Oregon Discovery Law

Evidence – Discovery – Oregon

Note: This summary is not intended to be an all inclusive summary of discovery law in Oregon, but does include basic and other information.

Definitions

Discovery: A procedure designed to allow disclosure of information between Plaintiffs and Defendants. Written questions, oral questioning, document production and admissions requests are generally allowed. Discovery was designed to to prevent trial by ambush.

Interrogatories: Written questions from Plaintiff to Defendant, or from Defendant to Plaintiff. The questions are mailed to the Plaintiff, Defendant or the attorney for response in writing.  The answers or responses are usually due between 20-30 days.

Deposition: A procedure where verbal questions are asked a Plaintiff or Defendant for immediate response. Depositions are usually recorded by a court reporter, who swears the person to tell the truth before questioning begins.

Production of Documents: The method of obtaining documents from the other party relevant to the case such as all documents a party intends to introduce at trial.

Requests for Admissions: Written questions where you request the other party to admit or deny some relevant fact.

Objections: Objections may be made to all discovery questions if the questions are not relevant, or likely to lead to the discovery of relevant evidence.

Civil Procedure Rules: Virtually all states have adopted a version of civil procedure rules which include rules dealing with discovery.
Oregon Rules of Civil Procedure

Oregon has adopted the Oregon Rules of Civil Procedure which contain rules governing discovery.The discovery rules also apply in divorce actions.

Discovery Methods:Parties may obtain discovery by one or more of the following methods:depositions upon oral examination or written questions; production of documents or things or permission to enter upon land or other property, for inspection and other purposes; physical and mental examinations; and requests for admission.

Rule 36(A)

Scope: Unless otherwise limited by order of the court in accordance with these rules, the scope of discovery is as follows:

B(1) In general. For all forms of discovery, parties may inquire regarding any matter, not privileged, which is relevant to the claim or defense of the party seeking discovery or to the claim or defense of any other party, including the existence, description, nature, custody, condition, and location of any books, documents, or other tangible things, and the identity and location of persons having knowledge of any discoverable matter. It is not ground for objection that the information sought will be inadmissible at the trial if the information sought appears reasonably calculated to lead to the discovery of admissible evidence.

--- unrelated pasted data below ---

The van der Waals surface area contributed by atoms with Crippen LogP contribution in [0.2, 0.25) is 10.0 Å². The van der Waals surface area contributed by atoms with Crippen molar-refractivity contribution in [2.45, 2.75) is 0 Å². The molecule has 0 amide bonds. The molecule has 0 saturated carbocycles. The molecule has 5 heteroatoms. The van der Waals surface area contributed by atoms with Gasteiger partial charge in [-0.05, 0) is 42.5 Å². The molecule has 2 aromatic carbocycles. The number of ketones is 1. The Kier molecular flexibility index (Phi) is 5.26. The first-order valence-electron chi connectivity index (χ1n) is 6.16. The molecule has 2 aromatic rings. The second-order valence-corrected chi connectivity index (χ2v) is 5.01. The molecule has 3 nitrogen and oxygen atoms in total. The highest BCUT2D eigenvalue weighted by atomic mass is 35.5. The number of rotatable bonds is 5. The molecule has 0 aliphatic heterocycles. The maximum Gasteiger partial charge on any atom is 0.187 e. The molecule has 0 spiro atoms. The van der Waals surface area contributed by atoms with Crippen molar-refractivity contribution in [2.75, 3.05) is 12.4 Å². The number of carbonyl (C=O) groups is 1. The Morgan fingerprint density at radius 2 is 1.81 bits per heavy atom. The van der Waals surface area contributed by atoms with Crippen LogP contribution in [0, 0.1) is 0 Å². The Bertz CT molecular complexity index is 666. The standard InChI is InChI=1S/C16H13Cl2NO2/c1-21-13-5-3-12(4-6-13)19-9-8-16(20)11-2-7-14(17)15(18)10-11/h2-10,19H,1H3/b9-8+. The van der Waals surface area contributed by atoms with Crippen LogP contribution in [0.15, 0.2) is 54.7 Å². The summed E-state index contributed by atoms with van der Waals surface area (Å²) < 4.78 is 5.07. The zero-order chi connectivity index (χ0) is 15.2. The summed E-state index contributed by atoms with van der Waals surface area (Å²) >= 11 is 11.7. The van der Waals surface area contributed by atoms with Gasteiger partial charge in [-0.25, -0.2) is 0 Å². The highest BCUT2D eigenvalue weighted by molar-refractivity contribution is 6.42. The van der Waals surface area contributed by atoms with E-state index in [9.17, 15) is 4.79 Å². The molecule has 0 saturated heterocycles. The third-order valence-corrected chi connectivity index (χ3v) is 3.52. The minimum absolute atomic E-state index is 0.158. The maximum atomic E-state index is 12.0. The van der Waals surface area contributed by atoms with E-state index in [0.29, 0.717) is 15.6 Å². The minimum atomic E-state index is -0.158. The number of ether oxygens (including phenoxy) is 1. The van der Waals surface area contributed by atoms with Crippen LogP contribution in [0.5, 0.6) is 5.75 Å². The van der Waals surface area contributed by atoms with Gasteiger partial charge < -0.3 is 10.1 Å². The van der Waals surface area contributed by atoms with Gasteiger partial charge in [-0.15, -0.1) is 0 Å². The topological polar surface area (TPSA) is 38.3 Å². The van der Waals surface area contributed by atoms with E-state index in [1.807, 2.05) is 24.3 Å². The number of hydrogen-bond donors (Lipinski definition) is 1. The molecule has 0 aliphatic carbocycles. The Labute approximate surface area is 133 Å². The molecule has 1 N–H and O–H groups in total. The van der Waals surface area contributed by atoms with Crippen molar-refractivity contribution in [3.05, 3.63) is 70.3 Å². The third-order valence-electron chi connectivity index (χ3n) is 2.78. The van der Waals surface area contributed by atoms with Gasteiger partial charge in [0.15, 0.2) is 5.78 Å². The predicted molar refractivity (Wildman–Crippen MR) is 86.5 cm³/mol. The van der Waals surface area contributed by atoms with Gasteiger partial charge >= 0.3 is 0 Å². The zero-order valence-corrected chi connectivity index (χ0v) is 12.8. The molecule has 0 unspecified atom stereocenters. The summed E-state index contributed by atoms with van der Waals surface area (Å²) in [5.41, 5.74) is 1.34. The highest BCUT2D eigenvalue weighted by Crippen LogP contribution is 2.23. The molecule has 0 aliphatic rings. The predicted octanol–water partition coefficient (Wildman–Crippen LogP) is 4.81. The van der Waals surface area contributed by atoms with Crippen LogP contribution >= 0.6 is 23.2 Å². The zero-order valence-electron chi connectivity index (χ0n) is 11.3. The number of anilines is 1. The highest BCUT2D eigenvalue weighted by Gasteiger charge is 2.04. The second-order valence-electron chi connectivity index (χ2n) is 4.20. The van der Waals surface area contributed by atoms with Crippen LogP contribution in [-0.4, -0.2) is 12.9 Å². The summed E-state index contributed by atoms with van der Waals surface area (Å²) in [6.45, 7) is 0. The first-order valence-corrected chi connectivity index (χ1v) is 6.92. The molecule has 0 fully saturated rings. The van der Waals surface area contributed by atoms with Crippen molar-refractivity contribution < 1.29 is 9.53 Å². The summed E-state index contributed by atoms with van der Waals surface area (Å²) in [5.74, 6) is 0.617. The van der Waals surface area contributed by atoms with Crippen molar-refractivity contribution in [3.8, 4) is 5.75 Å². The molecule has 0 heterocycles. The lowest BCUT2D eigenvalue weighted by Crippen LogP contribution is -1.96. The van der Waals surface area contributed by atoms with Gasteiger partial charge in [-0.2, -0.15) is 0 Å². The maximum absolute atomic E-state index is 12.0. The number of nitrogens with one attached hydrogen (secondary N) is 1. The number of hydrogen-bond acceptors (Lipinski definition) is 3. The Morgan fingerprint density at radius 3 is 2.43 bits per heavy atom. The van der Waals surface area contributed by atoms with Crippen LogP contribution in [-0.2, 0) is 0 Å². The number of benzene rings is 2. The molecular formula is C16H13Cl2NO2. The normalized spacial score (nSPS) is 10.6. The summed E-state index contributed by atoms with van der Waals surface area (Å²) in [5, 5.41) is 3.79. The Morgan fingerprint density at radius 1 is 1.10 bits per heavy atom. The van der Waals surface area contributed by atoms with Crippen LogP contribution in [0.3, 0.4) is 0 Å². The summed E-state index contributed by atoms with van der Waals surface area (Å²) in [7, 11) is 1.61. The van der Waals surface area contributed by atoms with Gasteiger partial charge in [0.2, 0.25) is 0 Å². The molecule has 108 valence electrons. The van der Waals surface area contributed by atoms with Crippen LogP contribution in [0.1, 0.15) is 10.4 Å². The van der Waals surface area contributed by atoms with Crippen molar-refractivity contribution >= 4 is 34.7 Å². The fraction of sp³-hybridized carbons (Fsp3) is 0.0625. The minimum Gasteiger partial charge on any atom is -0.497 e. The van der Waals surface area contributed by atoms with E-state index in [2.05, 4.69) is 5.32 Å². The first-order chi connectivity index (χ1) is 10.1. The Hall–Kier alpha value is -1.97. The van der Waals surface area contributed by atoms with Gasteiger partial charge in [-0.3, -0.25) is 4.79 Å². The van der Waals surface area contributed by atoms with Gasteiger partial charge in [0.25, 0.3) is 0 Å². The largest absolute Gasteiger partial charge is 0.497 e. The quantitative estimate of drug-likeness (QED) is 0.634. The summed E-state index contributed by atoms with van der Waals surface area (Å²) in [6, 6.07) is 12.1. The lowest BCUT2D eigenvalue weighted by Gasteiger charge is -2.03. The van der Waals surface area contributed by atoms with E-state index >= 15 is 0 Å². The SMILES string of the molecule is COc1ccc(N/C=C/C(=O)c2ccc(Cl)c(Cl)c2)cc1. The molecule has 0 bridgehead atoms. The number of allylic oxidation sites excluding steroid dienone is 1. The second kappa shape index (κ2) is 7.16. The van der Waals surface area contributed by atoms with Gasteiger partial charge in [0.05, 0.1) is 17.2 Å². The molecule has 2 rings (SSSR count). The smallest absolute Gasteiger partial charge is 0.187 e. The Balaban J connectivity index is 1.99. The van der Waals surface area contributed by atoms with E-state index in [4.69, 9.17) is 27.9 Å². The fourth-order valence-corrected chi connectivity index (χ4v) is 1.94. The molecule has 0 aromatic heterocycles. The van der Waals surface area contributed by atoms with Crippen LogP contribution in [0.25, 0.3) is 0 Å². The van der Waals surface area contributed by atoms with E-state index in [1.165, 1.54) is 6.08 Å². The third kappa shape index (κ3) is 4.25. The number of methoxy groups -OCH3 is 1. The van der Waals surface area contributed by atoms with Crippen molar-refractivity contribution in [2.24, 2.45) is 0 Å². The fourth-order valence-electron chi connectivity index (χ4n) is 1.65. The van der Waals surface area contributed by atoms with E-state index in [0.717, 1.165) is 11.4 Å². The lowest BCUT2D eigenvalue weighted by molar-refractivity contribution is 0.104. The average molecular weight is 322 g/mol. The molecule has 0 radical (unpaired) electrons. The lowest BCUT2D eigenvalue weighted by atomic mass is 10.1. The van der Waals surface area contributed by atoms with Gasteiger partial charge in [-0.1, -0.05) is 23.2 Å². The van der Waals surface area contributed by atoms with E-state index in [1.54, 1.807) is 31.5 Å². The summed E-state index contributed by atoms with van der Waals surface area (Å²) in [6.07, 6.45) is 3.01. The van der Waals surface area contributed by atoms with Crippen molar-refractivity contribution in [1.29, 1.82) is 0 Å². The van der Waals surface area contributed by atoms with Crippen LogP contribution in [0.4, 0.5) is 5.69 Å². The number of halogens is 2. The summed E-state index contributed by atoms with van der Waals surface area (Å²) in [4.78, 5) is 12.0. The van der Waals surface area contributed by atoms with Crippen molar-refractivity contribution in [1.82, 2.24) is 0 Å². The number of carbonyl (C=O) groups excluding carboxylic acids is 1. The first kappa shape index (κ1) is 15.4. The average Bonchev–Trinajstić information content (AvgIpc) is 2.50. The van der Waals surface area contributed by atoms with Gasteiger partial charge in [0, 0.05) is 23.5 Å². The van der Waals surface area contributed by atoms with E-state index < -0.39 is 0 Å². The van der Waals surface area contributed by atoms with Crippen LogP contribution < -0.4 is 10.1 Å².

B(2) Insurance agreements or policies. B(2)(a) A party, upon the request of an adverse party, shall disclose the existence and contents of any insurance agreement or policy under which a person transacting insurance may be liable to satisfy part or all of a judgment which may be entered in the action or to indemnify or reimburse for payments made to satisfy the judgment. B(2)(b) The obligation to disclose under this subsection shall be performed as soon as practicable following the filing of the complaint and the request to disclose. The court may supervise the exercise of disclosure to the extent necessary to insure that it proceeds properly and expeditiously. However, the court may limit the extent of disclosure under this subsection as provided in section C of this rule. B(2)(c) Information concerning the insurance agreement or policy is not by reason of disclosure admissible in evidence at trial. For purposes of this subsection, an application for insurance shall not be treated as part of an insurance agreement or policy. B(2)(d) As used in this subsection, “disclose” means to afford the adverse party an opportunity to inspect or copy the insurance agreement or policy.

B(3) Trial preparation materials. Subject to the provisions of Rule 44, a party may obtain discovery of documents and tangible things otherwise discoverable under subsection B(1) of this rule and prepared in anticipation of litigation or for trial by or for another party or by or for that other party’s representative (including an attorney, consultant, surety, indemnitor, insurer, or agent) only upon a showing that the party seeking discovery has substantial need of the materials in the preparation of such party’s case and is unable without undue hardship to obtain thesubstantial equivalent of the materials by other means. In ordering discovery of such materials when the required showing has been made, the court shall protect against disclosure of the mental impressions, conclusions, opinions, or legal theories of an attorney or other representative of a party concerning the litigation. A party may obtain, without the required showing, a statement concerning the action or its subject matter previously made by that party. Upon request, a person who is not a party may obtain, without the required showing, a statement concerning the action or its subject matter previously made by that person. If the request is refused, the person or party requesting the statement may move for a court order. The provisions of Rule 46 A(4) apply to the award of expenses incurred in relation to the motion. For purposes of this subsection, a statement previously made is (a) a written statement signed or otherwise adopted or approved by the person making it, or (b) a stenographic, mechanical, electrical, or other recording, or a transcription thereof, which is a substantially verbatim recital of an oral statement by the person making it and contemporaneously recorded. Rule 36(B)